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Mary Tyler Moore Show & Feminism

Autor:   •  March 12, 2018  •  1,982 Words (8 Pages)  •  34 Views

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In The Good-Time News, for example, Ted Baxter earnestly hypothesizes on whether or not the Pope is, in fact Catholic and obsesses over his outfit for a major meeting (Mary, on the contrary, cares little if her clothing choices are anything extraordinary for this meeting.) Between the men and women of the show, The Mary Tyler Moore Show had more character-driven humor than the average situational comedy of the time. Women were not flat, one-dimensional figures objectified as the only source of humor. Their lack of freedom and dignity was not something to be laughed at. Even more so, all of the characters truly relied on Mary for more than her ability to cook or clean, a concept entirely unrecognized by other television program at the time. The plot revolved around her, as did the dynamics of the office. Mary’s “enthusiasm supplied a generous assist for the others’ eccentricities” (Heffernan).

The Mary Tyler Moore Show’s writing crew was also uniquely revolutionary. In 1973, 25 out of 75 writers were female, which was entirely unprecedented (Reese). Treva Silverman was the paradigm of this. She navigated up the ranks of the show from freelance writer to the first female with an executive title on a network sitcom. As the only female writer for the show without a male partner, her real life experience molded the characters on the show with relatable accuracy. Through piercingly accurate irony, Mary highlights this in The Good-Time News when she points out that the station manager forces her to “represent women everywhere… trotting in groups of people saying ‘This is our woman executive!’” Hollywood and America at large existed the oppressive stereotype that women were not funny, and Silverman fully proved them wrong. Silverman eventually won an Emmy for Outstanding Writing in a Comedy Series and Writer of the Year in 1974.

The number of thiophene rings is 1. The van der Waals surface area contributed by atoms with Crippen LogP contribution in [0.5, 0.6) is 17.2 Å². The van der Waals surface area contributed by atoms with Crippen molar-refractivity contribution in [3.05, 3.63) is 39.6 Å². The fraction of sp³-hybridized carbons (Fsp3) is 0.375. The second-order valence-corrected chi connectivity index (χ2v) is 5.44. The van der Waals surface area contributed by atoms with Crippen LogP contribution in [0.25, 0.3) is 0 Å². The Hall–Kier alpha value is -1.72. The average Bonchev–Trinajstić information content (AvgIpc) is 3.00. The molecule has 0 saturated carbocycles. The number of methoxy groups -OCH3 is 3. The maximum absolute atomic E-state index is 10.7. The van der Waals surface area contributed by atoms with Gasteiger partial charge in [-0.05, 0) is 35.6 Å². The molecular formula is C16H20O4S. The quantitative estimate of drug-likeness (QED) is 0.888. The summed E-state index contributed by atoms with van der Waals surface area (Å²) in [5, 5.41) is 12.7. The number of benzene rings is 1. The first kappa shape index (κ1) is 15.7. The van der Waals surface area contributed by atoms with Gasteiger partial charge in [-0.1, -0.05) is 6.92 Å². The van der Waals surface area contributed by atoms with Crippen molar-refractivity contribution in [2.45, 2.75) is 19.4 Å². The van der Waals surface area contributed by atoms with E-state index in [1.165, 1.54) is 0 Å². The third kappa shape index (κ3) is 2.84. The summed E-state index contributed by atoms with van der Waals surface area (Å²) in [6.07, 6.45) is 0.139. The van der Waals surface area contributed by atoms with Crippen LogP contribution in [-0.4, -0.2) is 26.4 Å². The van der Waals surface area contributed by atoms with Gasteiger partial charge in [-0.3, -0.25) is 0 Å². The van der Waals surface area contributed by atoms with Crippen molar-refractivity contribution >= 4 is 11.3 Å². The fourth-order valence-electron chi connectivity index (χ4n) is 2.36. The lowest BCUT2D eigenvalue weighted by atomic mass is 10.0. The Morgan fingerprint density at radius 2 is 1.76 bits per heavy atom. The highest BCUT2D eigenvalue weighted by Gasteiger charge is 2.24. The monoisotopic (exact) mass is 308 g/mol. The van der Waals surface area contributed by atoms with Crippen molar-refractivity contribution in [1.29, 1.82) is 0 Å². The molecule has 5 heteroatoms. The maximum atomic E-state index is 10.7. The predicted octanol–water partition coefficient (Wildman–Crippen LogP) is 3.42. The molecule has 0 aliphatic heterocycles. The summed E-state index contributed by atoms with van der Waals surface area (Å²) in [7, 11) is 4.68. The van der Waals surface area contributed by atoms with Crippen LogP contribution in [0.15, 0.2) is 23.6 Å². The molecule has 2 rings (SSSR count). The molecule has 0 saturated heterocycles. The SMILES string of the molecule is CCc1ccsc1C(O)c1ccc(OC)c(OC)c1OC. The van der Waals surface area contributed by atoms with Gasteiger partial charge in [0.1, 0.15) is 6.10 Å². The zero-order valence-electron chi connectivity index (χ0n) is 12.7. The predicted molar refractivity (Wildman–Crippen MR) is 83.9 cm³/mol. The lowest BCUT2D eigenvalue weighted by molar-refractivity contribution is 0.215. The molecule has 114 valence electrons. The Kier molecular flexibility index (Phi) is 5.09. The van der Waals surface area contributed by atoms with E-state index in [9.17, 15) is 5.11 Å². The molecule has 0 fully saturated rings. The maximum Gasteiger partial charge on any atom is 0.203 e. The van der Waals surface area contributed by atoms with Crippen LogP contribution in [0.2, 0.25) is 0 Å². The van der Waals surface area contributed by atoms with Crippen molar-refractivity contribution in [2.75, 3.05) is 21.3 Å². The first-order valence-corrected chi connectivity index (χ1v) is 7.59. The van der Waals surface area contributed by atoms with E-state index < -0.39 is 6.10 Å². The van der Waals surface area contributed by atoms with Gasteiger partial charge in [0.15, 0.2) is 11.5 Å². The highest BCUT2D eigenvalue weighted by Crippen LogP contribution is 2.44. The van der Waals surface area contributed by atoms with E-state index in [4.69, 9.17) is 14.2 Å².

Moore and Tinker made the executive decision to end their show in 1977 while it was still performing well instead of risking a drop in ratings (and, ultimately, cancellation.) As a result, the finale revolutionarily (and atypically) featured Moore introducing each of her cast mates to the audience for the final curtain call. She was permanently etched in history as the first female central figure of a popular television show.

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Mary Tyler Moore was born in the last days of 1936 to Margery Hackett and George Tyler Moore in Brooklyn Heights, New York. At eight years old, a young Moore, her parents and her two younger siblings moved out west to California. Her parents were both alcoholics, and soon after their move, Moore moved out of her family’s home and into her aunt’s, only seeing her parents on special occasions (Heffernan). She married her first husband Richard Meeker and married him in 1955; she had his child the same year. They were divorced by 1961.